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Ohio COVID-19 Spike Blocks Cleveland’s Hybrid Hopes For ‘Academically Vulnerable’ Students

By Patrick O’Donnell | October 19, 2020

A sign outside Cleveland’s John Hay High School campus directs people to COVID-19 testing at the Cleveland Clinic. Cases in Ohio have spiked, forcing the district to back off plans to bring some students back to the classroom next month. (Patrick O’Donnell)

A dramatic spike in COVID-19 cases across Ohio has forced the Cleveland school district to scrap plans to bring its most “academically vulnerable” students back to school buildings next month, opting instead for online classes for all students until January at the earliest.

Cleveland on Friday joined a wave of urban school districts like Atlanta, Boston, Denver and Louisville, delaying or halting plans to bring students back to school, often in phases and often with neediest students first, because of a fall surge in COVID-19 cases.

Cleveland, which has been offering online-only classes all fall, had targeted the Nov. 9 start of the second grading quarter as a possible start of a “hybrid” mix of online and in-person classes.

Though district CEO Eric Gordon considered bringing early grades back first and leaving older students online, he focused in recent weeks on kids with special needs. He said Friday he had hoped for a phased re-opening next month for students with disabilities, English Language Learners who need extra support, seniors who are off-track for graduation and Career Technical Education students who need on-site training to earn career certifications.

Gordon said Friday that return would have been voluntary for students, who would have the option of sticking with online classes.

That plan would have been similar to other districts in the Chicago, San Antonio and Seattle areas, who have prioritized students with special needs, or the youngest ones.

But Ohio’s record-breaking wave of COVID-19 cases halted those plans. Ohio has broken its record for new COVID-19 cases four times since Oct. 9, setting it higher and higher each time. Ohio’s 2,234 new cases in a single day last week is now well over its summer peak of 1,733 and its spring peak of 1,380.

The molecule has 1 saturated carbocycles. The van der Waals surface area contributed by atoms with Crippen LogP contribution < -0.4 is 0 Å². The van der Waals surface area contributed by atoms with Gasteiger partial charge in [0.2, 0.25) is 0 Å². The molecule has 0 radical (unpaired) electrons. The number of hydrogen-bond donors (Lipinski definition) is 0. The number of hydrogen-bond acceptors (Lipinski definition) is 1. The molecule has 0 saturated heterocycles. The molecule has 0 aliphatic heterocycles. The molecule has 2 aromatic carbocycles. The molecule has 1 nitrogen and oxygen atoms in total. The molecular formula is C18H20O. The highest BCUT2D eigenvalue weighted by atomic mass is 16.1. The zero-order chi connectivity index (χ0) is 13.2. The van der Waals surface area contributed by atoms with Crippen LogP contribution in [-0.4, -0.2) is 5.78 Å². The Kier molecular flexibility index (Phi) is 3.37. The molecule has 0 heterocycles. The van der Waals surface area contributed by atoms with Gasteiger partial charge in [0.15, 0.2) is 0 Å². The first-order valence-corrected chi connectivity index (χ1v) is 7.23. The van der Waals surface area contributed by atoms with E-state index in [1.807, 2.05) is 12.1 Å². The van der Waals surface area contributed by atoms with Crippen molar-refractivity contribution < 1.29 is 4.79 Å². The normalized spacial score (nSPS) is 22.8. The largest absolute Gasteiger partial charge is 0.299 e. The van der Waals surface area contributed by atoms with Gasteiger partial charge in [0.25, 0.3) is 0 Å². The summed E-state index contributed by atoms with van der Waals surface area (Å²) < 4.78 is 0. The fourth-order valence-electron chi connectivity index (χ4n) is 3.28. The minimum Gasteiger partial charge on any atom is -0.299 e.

“What really is at stake is all the things we value,” Ohio Gov. Mike DeWine said in a briefing last week. “It’s not going to be whether I shut the state down or don’t shut the state down…If the outbreak is so bad that you can’t put teachers in a classroom, then you can’t put students in the classroom [then] these kids will be learning remotely.”

Cleveland’s county, Cuyahoga, going from orange on Ohio’s COVID risk rating system to red on Thursday convinced Gordon to change his plan. Schools will stay closed until after the holiday break.

Gordon had also hoped to allow some athletic teams to play against other schools in the district, but that plan is also delayed.

Gordon said he could revisit bringing some students back to school after the holidays if health conditions improve. But, there’s only a short window – January 4 to January 22 – between the end of the holiday break and the end of the second quarter.

“I want to stress though that this will be solely dependent upon the public health data as the health and safety of our children, parents and caregivers, and our educators continues to be the Board of Education’s and my top priority,” Gordon added.

The plan still needs school board approval at its Oct. 27 meeting, but board members last week were cautious about any return to school, even before the county shifted from orange to red.

“Whatever we do, my concerns are the health and safety of students, family and staff,” said Robert Heard, board’s vice chairman.

Board member Sara Elaqad worried that if students returned to school, a rise in cases might force remote learning again and disrupt the year.

“That is a very real likelihood, especially as the temperatures change and people are indoors with each other more,” she said last Tuesday. “I almost feel like it would be better to plan for a little bit longer remote time and be able to do it better and better.”

Parents were also split on whether they were comfortable with students returning to school. Gordon said a district survey the first week of October, before the record COVID-19 case numbers were announced, showed that 68 percent of parents were not comfortable or only slightly comfortable sending students back.

The survey showed similar results among school staff, with 64 percent not comfortable or only slightly comfortable working in school buildings. Less than 20 percent were “extremely” or “quite” comfortable.

Gordon told the board that he did not want to set a plan that parents and staff wouldn’t want to follow.

“People will vote with their feet,” he said. “If we move to a hybrid model but nearly half of the kids don’t come back, we will not be able to effectively service our kids.”

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